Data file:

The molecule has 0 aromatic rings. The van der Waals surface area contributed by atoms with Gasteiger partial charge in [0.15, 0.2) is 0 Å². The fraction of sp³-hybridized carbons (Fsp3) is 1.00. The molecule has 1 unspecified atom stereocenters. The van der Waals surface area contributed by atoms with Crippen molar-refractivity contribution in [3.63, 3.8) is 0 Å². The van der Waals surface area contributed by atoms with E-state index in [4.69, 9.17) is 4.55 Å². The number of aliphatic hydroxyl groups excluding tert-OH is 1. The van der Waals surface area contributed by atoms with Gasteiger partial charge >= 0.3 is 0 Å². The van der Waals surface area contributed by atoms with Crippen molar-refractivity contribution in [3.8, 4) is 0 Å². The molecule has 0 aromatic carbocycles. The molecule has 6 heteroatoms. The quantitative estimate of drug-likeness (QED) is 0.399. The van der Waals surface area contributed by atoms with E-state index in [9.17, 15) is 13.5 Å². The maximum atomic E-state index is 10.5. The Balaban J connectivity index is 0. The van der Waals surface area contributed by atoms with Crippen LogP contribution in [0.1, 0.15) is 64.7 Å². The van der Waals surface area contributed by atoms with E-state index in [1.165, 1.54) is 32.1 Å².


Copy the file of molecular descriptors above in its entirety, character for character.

The molecule has 0 aromatic rings. The van der Waals surface area contributed by atoms with Gasteiger partial charge in [0.15, 0.2) is 0 Å². The fraction of sp³-hybridized carbons (Fsp3) is 1.00. The molecule has 1 unspecified atom stereocenters. The van der Waals surface area contributed by atoms with Crippen molar-refractivity contribution in [3.63, 3.8) is 0 Å². The van der Waals surface area contributed by atoms with E-state index in [4.69, 9.17) is 4.55 Å². The number of aliphatic hydroxyl groups excluding tert-OH is 1. The van der Waals surface area contributed by atoms with Gasteiger partial charge >= 0.3 is 0 Å². The van der Waals surface area contributed by atoms with Crippen molar-refractivity contribution in [3.8, 4) is 0 Å². The molecule has 0 aromatic carbocycles. The molecule has 6 heteroatoms. The quantitative estimate of drug-likeness (QED) is 0.399. The van der Waals surface area contributed by atoms with E-state index in [9.17, 15) is 13.5 Å². The maximum atomic E-state index is 10.5. The Balaban J connectivity index is 0. The van der Waals surface area contributed by atoms with Crippen LogP contribution in [0.1, 0.15) is 64.7 Å². The van der Waals surface area contributed by atoms with E-state index in [1.165, 1.54) is 32.1 Å².